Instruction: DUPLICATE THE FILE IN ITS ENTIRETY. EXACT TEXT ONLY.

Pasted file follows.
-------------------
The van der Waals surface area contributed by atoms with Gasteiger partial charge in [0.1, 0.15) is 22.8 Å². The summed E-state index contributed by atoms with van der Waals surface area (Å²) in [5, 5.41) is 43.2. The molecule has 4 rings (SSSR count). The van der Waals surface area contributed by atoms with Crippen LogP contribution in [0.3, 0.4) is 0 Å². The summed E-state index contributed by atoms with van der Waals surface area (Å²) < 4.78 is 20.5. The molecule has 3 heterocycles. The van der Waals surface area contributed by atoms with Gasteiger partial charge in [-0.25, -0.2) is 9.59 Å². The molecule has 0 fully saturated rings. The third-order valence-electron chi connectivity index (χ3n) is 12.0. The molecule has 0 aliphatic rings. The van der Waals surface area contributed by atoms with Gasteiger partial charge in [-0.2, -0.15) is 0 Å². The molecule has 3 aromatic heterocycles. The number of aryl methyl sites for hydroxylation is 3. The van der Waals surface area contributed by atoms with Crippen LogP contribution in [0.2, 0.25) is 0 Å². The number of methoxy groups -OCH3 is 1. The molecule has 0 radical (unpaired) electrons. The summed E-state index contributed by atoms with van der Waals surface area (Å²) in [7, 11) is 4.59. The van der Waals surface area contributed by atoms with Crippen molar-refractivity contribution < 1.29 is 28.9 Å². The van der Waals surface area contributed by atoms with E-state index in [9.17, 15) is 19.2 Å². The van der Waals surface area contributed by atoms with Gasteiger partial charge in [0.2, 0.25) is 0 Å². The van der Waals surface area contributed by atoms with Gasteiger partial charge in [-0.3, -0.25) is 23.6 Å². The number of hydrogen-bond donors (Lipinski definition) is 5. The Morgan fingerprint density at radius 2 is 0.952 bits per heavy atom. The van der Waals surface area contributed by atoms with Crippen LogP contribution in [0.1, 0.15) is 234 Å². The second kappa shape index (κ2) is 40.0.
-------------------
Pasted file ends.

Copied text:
The van der Waals surface area contributed by atoms with Gasteiger partial charge in [0.1, 0.15) is 22.8 Å². The summed E-state index contributed by atoms with van der Waals surface area (Å²) in [5, 5.41) is 43.2. The molecule has 4 rings (SSSR count). The van der Waals surface area contributed by atoms with Crippen LogP contribution in [0.3, 0.4) is 0 Å². The summed E-state index contributed by atoms with van der Waals surface area (Å²) < 4.78 is 20.5. The molecule has 3 heterocycles. The van der Waals surface area contributed by atoms with Gasteiger partial charge in [-0.25, -0.2) is 9.59 Å². The molecule has 0 fully saturated rings. The third-order valence-electron chi connectivity index (χ3n) is 12.0. The molecule has 0 aliphatic rings. The van der Waals surface area contributed by atoms with Gasteiger partial charge in [-0.2, -0.15) is 0 Å². The molecule has 3 aromatic heterocycles. The number of aryl methyl sites for hydroxylation is 3. The van der Waals surface area contributed by atoms with Crippen LogP contribution in [0.2, 0.25) is 0 Å². The number of methoxy groups -OCH3 is 1. The molecule has 0 radical (unpaired) electrons. The summed E-state index contributed by atoms with van der Waals surface area (Å²) in [7, 11) is 4.59. The van der Waals surface area contributed by atoms with Crippen molar-refractivity contribution < 1.29 is 28.9 Å². The van der Waals surface area contributed by atoms with E-state index in [9.17, 15) is 19.2 Å². The van der Waals surface area contributed by atoms with Gasteiger partial charge in [0.2, 0.25) is 0 Å². The van der Waals surface area contributed by atoms with Gasteiger partial charge in [-0.3, -0.25) is 23.6 Å². The number of hydrogen-bond donors (Lipinski definition) is 5. The Morgan fingerprint density at radius 2 is 0.952 bits per heavy atom. The van der Waals surface area contributed by atoms with Crippen LogP contribution in [0.1, 0.15) is 234 Å². The second kappa shape index (κ2) is 40.0.